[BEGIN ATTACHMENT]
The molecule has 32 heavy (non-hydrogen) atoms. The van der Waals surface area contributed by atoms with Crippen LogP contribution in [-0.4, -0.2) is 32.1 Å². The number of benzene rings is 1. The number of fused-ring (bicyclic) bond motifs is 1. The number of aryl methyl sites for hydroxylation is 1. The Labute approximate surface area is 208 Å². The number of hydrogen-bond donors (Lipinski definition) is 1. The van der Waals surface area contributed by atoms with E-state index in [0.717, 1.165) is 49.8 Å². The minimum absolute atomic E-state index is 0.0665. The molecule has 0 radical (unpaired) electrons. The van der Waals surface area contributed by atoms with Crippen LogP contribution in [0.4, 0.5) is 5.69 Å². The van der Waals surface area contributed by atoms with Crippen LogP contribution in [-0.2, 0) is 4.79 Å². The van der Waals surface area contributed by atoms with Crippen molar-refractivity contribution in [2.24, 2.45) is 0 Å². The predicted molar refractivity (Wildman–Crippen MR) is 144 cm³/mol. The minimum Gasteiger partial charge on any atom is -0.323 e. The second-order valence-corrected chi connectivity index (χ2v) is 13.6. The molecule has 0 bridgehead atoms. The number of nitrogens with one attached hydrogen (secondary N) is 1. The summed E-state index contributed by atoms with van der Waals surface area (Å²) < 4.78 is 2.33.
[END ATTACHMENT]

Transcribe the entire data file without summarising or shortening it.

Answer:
The molecule has 32 heavy (non-hydrogen) atoms. The van der Waals surface area contributed by atoms with Crippen LogP contribution in [-0.4, -0.2) is 32.1 Å². The number of benzene rings is 1. The number of fused-ring (bicyclic) bond motifs is 1. The number of aryl methyl sites for hydroxylation is 1. The Labute approximate surface area is 208 Å². The number of hydrogen-bond donors (Lipinski definition) is 1. The van der Waals surface area contributed by atoms with E-state index in [0.717, 1.165) is 49.8 Å². The minimum absolute atomic E-state index is 0.0665. The molecule has 0 radical (unpaired) electrons. The van der Waals surface area contributed by atoms with Crippen LogP contribution in [0.4, 0.5) is 5.69 Å². The van der Waals surface area contributed by atoms with Crippen LogP contribution in [-0.2, 0) is 4.79 Å². The van der Waals surface area contributed by atoms with Crippen molar-refractivity contribution in [2.24, 2.45) is 0 Å². The predicted molar refractivity (Wildman–Crippen MR) is 144 cm³/mol. The minimum Gasteiger partial charge on any atom is -0.323 e. The second-order valence-corrected chi connectivity index (χ2v) is 13.6. The molecule has 0 bridgehead atoms. The number of nitrogens with one attached hydrogen (secondary N) is 1. The summed E-state index contributed by atoms with van der Waals surface area (Å²) < 4.78 is 2.33.